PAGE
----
Monday, September 04, 2006


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I think I might have said this last year, but this has to have been the best Thirsty Ear Festival ever. A mighty time, as the fokies used to say.

I was filling out the survey yesterday and, while I had a zillion or so suggestions for acts to get for future festivals (The Waco Brothers, Irma Thomas, Los Tigres del Norte, Peter Case ....) I couldn't really think of anything to write under the category "What are we doing wrong?" Later I thought, "More trash cans around the festival grounds," but that's about it.

Like I said about the Saturday show, there seemed to be more people than ever this year. That trend continued Sunday and that's a good thing, though like I was telling Mike Koster (strongman and president for life of Thirsty Ear Festival), if this keeps up, soon people will be grumbling about the "good old days " at Thirsty Ear when the crowds weren't such a problem.

But until that day, here's my favorites from the Sunday line-up:

Dave "Honeyboy" Edwards: I don't know whether he really
was there the night Robert Johnson was murdered, but he was a lot closer to it than I was, so I won't argue that here. One thing for sure, he's probably the last of the old Mississippi blues masters performing today, maybe the last one standing who's played with Son House and Charlie Patton back in the old days, and he's still a joy to hear and behold.

Listening to Honeyboy sing and play (accompanied on harmonica by his manager Michael Frank) made me imagine what it must have been like to hear this music played at parties and back porches in rural Mississippi in the '30s. Honeyboy was joined late in his set by guitarist Louisiana Red (a relative youngster, in his '70s who'd performed at the festival on Saturday), jamming like a couple of old friends. Sometimes the songs meandered a bit, and I'm still not quite sure why he played "Catfish Blues" twice, but Hells bells, he's 91 years old!

Hazel Miller: Like T. Broussard & The Zydeco Steppers on Saturday night, this soul belter from Denver was one of the big surprises of the show. That's been one of the real joys of Thirsty Ear in recent years. Last year I discovered soul singer Earl Thomas as well as blues stomping' Tarbox Ramblers. It's the "big names" that draw people in I suppose, but it's these lesser-knowns who can deliver that make the festival a real treat.

Hazel, who has some association with Bighead Todd and the Monsters -- and said she used to have a band called Hazel Miller & The Caucasians -- plays a basic funky soul blues. There were some covers (Aretha's "Chain of Fools") and several I didn't recognize, which I'm assuming are original. But she branched out some, doing a Latin-tinged number followed with a jazzy version of the standard "Don't Get Around Much Anymore." And her between-song patter was hilarious, especially when she talked about BOB, her "Battery Operated Boyfriend." She had the audience in the palm of her hands from the first song.

Bone Orchard: Chipper (pictured left with mandolin) was the utility man of this festival. Besides his own electrifying set with his band The Feast Friday night, he did a second-stage set accompanied by Kim Treiber and one with bouzouki-man Roger Landis. And on Sunday night he played a high-charged set with a Taos band Bone Orchard, led by Dan Pretends Eagle (pictured here with banjo) who also plays with The Feast, and singer Carol Morgan-Eagle.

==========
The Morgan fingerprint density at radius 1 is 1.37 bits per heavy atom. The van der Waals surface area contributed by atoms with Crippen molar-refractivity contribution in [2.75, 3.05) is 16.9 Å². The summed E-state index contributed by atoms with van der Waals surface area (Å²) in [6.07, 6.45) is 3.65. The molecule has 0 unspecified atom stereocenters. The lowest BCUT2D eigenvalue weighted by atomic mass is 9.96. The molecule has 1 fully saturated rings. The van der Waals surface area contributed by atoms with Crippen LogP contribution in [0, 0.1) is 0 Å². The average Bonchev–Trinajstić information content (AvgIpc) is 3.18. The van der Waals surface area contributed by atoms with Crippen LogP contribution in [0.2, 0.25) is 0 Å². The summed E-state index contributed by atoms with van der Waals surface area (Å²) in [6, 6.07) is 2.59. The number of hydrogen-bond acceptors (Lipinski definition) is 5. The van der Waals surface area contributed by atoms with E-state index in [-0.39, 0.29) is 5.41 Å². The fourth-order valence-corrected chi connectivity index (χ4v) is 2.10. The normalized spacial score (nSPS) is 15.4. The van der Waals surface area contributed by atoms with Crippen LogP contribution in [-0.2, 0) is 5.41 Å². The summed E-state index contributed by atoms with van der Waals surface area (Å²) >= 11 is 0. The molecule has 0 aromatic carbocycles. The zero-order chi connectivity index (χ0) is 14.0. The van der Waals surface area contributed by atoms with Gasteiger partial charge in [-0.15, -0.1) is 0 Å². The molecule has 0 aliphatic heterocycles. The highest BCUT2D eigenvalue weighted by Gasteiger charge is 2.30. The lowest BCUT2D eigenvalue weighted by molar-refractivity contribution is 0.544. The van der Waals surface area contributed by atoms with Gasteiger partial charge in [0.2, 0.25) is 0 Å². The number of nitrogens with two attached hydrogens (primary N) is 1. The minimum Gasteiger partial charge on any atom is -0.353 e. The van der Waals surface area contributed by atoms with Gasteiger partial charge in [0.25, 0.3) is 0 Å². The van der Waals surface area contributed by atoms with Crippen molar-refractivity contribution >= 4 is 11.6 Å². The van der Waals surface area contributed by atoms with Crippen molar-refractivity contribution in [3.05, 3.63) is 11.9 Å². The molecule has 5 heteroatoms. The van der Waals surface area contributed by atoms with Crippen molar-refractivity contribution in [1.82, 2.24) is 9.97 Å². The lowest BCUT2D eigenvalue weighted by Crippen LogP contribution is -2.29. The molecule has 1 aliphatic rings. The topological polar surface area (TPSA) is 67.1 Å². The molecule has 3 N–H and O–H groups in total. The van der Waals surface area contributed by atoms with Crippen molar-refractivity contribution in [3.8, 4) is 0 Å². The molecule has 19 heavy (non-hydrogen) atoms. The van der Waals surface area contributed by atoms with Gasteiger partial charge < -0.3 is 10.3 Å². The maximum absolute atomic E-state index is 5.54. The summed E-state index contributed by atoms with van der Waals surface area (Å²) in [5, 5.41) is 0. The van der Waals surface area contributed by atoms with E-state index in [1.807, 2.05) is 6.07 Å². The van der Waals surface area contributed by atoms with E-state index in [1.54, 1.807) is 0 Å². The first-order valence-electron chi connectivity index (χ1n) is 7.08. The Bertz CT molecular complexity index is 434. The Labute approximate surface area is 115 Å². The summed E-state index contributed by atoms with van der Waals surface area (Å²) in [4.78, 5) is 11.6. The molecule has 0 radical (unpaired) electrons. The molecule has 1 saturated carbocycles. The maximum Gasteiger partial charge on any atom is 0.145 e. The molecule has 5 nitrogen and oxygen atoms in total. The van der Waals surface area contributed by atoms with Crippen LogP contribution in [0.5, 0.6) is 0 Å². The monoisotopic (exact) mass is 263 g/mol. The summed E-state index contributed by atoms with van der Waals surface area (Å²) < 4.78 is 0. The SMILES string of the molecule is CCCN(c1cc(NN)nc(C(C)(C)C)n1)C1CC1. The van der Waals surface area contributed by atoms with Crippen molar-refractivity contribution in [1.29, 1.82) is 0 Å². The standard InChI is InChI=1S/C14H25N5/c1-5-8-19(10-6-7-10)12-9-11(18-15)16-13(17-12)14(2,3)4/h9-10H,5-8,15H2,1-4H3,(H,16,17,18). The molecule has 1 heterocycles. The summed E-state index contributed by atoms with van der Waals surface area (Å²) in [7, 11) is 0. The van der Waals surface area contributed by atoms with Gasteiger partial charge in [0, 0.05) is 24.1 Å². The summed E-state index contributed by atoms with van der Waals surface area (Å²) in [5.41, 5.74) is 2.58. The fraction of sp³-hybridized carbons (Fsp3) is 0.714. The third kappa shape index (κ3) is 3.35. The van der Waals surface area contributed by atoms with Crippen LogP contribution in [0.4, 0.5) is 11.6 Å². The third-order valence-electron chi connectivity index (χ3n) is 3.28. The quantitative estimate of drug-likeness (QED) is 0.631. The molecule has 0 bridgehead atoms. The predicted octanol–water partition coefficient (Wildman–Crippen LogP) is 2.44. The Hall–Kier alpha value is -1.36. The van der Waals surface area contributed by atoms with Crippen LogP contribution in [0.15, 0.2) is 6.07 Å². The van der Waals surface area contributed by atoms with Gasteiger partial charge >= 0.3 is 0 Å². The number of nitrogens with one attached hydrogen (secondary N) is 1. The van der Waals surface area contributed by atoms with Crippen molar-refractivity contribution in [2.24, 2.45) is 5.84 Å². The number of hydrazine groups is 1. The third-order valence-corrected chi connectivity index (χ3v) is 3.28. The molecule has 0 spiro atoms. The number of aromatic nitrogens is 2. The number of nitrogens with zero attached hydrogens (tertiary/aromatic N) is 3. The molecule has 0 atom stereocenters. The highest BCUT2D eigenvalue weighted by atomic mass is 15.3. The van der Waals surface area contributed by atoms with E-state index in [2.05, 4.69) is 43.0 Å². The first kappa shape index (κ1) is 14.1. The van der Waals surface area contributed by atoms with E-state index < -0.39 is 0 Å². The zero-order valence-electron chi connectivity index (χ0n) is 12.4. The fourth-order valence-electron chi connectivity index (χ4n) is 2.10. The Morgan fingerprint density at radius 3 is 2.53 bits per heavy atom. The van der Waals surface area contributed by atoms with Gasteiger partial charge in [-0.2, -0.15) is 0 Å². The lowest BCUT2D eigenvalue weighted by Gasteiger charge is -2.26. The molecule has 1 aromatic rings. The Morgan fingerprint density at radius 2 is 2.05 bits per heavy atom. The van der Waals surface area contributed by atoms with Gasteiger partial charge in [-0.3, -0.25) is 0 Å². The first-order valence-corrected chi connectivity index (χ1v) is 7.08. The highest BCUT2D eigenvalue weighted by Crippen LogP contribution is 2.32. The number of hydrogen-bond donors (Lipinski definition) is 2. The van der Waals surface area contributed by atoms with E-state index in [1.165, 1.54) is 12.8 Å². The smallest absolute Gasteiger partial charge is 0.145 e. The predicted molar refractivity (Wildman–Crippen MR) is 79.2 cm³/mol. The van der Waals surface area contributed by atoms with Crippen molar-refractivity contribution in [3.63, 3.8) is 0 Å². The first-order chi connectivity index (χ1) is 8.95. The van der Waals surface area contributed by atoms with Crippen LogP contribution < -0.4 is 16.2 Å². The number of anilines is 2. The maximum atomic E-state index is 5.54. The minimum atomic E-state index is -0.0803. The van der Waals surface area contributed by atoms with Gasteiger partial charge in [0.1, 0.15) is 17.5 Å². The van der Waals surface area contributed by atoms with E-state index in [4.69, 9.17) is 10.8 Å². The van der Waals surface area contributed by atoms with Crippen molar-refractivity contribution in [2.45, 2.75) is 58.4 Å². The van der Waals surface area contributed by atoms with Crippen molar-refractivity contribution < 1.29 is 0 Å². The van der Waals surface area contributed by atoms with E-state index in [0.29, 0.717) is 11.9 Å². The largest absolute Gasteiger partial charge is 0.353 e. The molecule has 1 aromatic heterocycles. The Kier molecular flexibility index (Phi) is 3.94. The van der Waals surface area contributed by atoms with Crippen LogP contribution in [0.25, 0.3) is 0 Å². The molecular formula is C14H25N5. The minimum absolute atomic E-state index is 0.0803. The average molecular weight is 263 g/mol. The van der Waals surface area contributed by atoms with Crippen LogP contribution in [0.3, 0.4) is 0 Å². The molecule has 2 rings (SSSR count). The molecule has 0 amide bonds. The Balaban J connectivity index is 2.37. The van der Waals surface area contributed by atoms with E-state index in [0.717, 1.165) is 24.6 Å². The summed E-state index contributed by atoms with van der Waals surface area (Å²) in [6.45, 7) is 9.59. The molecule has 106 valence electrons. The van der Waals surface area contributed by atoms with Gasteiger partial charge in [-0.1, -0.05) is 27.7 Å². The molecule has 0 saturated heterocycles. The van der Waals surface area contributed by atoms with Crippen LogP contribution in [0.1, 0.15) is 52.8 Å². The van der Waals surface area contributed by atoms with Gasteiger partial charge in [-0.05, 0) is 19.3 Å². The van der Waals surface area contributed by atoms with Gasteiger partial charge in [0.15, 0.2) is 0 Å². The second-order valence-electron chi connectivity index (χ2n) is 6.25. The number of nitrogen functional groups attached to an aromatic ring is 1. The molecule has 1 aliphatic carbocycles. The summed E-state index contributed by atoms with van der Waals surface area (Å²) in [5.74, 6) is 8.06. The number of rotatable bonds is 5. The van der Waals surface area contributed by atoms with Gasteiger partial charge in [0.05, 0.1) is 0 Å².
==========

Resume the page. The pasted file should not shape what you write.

They romped through a fine folk-rock cover of X's "Burning House of Love," a version of "Pretty Polly" (Dan called this chestnut the "Johnny B. Goode of folk festivals") which featured Chipper on some pretty psychedelic guitar; and an incredible folk gospel of Michael Franti's version of "Wayfaring Stranger."

Dave Alvin & The Guilty Men: It just doesn't get much better than this folks. Alvin's performance has reduced me to pre-teen gibberish:



And in my own language: BITCHEN!

The Guiltys were joined by none their than Chris Gaffney of the Hacienda Brothers (pictured at left with accordion) who opened the set before Alvin emerged with a song about Albuquerque. My only complain about the whole set is that Alvin should have let Gaffney sing "Volver, Volver."

Alvin's songs relied heavily on tunes from his latest album West of the West -- "Redneck Friend," "Surfer Girl," "Between the Cracks," and Merle Haggard's "Kern River," (which Greg Brown also sang the day before. But some of my favorite songs he did Sunday were from his previous album Ashgrove -- "Out of Control," a classic Alvin tale from the American underbelly, and the title song, which not only is a tribute to the blues greats he used to see as a teen in L.A. , but is an affirmation of his purpose as a musician -- raising ghosts on the stage.

Goshen: Grant Hayunga and the Palmer Brothers Jim & Bill (the male half of Hundred Year Flood) are energetic enough to follow Dave Alvin and original enough to take you to another dimension. The group played an intense set which featured old songs and some from an upcoming album.

How can you describe Goshen? This is what people who condemn the blues hear right before they die and go to Hell. Grant plays slide guitar, Bill does keyboards (that sometimes crept merrily into Addams Family territory Sunday) and Jim drums. Last night he was pounding like a madman. What a great way to end the festival.

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